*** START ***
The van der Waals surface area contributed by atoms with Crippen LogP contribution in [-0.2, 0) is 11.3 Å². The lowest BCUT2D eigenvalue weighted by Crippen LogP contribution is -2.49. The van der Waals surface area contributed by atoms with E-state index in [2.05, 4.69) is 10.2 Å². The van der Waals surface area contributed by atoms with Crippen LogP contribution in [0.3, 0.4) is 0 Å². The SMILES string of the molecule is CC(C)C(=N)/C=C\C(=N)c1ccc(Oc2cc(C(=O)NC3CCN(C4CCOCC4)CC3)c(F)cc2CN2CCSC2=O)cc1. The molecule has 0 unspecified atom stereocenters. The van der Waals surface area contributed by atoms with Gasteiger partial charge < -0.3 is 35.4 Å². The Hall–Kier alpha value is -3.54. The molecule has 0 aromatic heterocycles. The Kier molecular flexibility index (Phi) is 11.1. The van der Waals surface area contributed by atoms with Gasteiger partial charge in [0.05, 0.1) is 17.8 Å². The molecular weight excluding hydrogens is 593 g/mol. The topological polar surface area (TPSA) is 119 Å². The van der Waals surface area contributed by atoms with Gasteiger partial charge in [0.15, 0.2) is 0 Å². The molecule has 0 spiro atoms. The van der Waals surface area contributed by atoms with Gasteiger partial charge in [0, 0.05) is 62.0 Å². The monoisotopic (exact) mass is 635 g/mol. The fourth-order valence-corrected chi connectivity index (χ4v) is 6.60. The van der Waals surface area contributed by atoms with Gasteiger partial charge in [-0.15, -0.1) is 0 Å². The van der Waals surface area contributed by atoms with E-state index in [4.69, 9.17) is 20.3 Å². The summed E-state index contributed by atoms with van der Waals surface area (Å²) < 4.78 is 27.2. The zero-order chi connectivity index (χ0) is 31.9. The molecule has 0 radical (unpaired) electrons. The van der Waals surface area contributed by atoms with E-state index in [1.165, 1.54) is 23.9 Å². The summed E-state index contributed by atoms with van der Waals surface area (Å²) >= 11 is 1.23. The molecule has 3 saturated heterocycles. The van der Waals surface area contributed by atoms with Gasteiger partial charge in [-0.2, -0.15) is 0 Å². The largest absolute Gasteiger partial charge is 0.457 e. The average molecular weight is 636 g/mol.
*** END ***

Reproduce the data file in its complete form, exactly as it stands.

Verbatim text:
The van der Waals surface area contributed by atoms with Crippen LogP contribution in [-0.2, 0) is 11.3 Å². The lowest BCUT2D eigenvalue weighted by Crippen LogP contribution is -2.49. The van der Waals surface area contributed by atoms with E-state index in [2.05, 4.69) is 10.2 Å². The van der Waals surface area contributed by atoms with Crippen LogP contribution in [0.3, 0.4) is 0 Å². The SMILES string of the molecule is CC(C)C(=N)/C=C\C(=N)c1ccc(Oc2cc(C(=O)NC3CCN(C4CCOCC4)CC3)c(F)cc2CN2CCSC2=O)cc1. The molecule has 0 unspecified atom stereocenters. The van der Waals surface area contributed by atoms with Gasteiger partial charge < -0.3 is 35.4 Å². The Hall–Kier alpha value is -3.54. The molecule has 0 aromatic heterocycles. The Kier molecular flexibility index (Phi) is 11.1. The van der Waals surface area contributed by atoms with Gasteiger partial charge in [0.05, 0.1) is 17.8 Å². The molecular weight excluding hydrogens is 593 g/mol. The topological polar surface area (TPSA) is 119 Å². The van der Waals surface area contributed by atoms with Gasteiger partial charge in [0.15, 0.2) is 0 Å². The molecule has 0 spiro atoms. The van der Waals surface area contributed by atoms with Gasteiger partial charge in [0, 0.05) is 62.0 Å². The monoisotopic (exact) mass is 635 g/mol. The fourth-order valence-corrected chi connectivity index (χ4v) is 6.60. The van der Waals surface area contributed by atoms with Gasteiger partial charge in [-0.15, -0.1) is 0 Å². The van der Waals surface area contributed by atoms with E-state index in [4.69, 9.17) is 20.3 Å². The summed E-state index contributed by atoms with van der Waals surface area (Å²) < 4.78 is 27.2. The zero-order chi connectivity index (χ0) is 31.9. The molecule has 0 radical (unpaired) electrons. The van der Waals surface area contributed by atoms with E-state index in [1.165, 1.54) is 23.9 Å². The summed E-state index contributed by atoms with van der Waals surface area (Å²) >= 11 is 1.23. The molecule has 3 saturated heterocycles. The van der Waals surface area contributed by atoms with Gasteiger partial charge in [-0.2, -0.15) is 0 Å². The largest absolute Gasteiger partial charge is 0.457 e. The average molecular weight is 636 g/mol.